Langue and Parole: Saussure

Langue and Parole: Saussure
Langue and Parole

Swiss linguist Ferdinand de Saussure discusses the concept of Langue and Parole in the third chapter titled ‘The Object of Linguistics’ in his ‘Course in General Linguistics’ (translated by Wade Baskin). Prior to Saussure, linguists had only been interested in studying the history of language, its growth and changes through the years. Additionally, they were only focused on the written words and texts. He also discusses the nature of the linguistic sign in the very first chapter of the 'Course in General Linguistics'

In contrast, Saussure asks a very fundamental question: What is the nature of the subject that is studied in linguistics? Rather than focusing on the written word, he turned his attention towards the spoken word. Through Langue and Parole, Saussure makes crucial distinctions within language.

Langue and Parole pdf

This blog explores

What is Langue and Parole?

Langue and Parole is a dichotomy where the French term langue stands for the system, conventions, and rules that are adapted by a community to enable communication. Parole, on the other hand, refers to the act of speech. To understand the concept of langue and parole, let us consider that you meet your friend and want to greet her. This speech circuit will include the following steps as illustrated in the image below.

Understanding langue and parole through a speech circuit
Langue and Parole in a speech circuit

Step 1: In your brain, the impulse to greet your friend is created.

Step 2: Your brain will generate a sound image of “hi” which is corresponding to the idea of greeting. This is a completely psychological process.

Step 3: The brain will now send the sound-image as an impulse to all the organs that contribute to speech such as vocal chords, tongue, mouth, etc. This is entirely a physiological phenomenon.

Step 4: You say “hi” and the sound waves travel from your mouth to the ears of your friend. This is a physical process.

Step 5: For your friend, the process will now be in reverse. The sound wave will now travel from the ear of your friend to her brain. The brain will receive the sound image of “hi” . It will then form the psychological connection between the acoustic image “hi” and the concept of greeting.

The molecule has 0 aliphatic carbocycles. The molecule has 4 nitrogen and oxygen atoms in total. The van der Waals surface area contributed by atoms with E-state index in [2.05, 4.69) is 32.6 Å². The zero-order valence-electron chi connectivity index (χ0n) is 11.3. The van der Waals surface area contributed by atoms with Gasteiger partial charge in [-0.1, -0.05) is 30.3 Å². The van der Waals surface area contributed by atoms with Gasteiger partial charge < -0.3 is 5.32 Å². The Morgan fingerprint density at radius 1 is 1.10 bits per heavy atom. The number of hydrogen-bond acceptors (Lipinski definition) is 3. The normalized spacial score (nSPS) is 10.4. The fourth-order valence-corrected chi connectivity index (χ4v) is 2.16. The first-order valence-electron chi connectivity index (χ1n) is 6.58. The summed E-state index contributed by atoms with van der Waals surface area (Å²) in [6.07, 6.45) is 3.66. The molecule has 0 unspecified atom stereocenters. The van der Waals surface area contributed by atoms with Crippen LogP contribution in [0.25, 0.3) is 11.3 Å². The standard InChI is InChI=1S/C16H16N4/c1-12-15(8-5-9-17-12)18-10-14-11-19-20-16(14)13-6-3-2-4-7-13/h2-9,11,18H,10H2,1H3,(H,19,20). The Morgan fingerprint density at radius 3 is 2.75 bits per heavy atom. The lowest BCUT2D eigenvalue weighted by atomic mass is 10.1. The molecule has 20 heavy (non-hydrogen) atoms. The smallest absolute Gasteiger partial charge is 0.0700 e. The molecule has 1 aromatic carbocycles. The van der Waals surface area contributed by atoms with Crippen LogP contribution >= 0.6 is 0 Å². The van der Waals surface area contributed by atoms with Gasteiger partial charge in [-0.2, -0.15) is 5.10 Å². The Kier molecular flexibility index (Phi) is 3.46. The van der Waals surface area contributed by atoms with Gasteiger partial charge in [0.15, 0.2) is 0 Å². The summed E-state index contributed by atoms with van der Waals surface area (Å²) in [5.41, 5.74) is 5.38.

From the above example, we can easily separate the physical phenomenon of speech from the act of utterance or phonation, and the psychological aspects of sound-image and the concept. We can also make the following significant distinctions:

  • Distinction between the outer part that includes the sound waves traveling from your mouth to your friend’s ears, and the inner part that includes the creation and perception of the sound-image, concept/idea, etc.
  • Active and passive sections. Everything from your brain to the ears of your friend is active. On the other hand, everything related to the ears of your friend and his perception is passive.

Through Langue and Parole, Saussure separates language from the act of speaking. In doing so he separates:

  • Social from Individual: The act of uttering the word “hi” is completely separate from the social connotation of greeting.
  • Essential from accessory or in some cases accidental.

Based on the above example, the societal conventions and grammatical rules that require you to say hi to your friend constitute langue. The utterance of the word “hi” is parole.

Characteristics of Langue and Parole

Following are the main characteristics of langue and parole.

Significant characteristics of Langue or Language

Unlike parole or speech, Language or langue is not controlled by the individual speaker. Instead, it is a product that is passively assimilated and adopted by you. You never have to premeditate or reflect about language. For example, while saying hi to your friend, you did not have to think of the rules or grammar before. Words of greeting such as hi, hello, etc are already ingrained in our minds.

Langue is well-defined with a fixed set of rules. Language exists where the sound-image is linked to a concept/idea/object. It constitutes the social aspect of speech and is therefore out of the control of an individual. For instance, you cannot conjure words to greet people on your own. You will have to use the ones that are already in practice by the people who speak and understand a common language.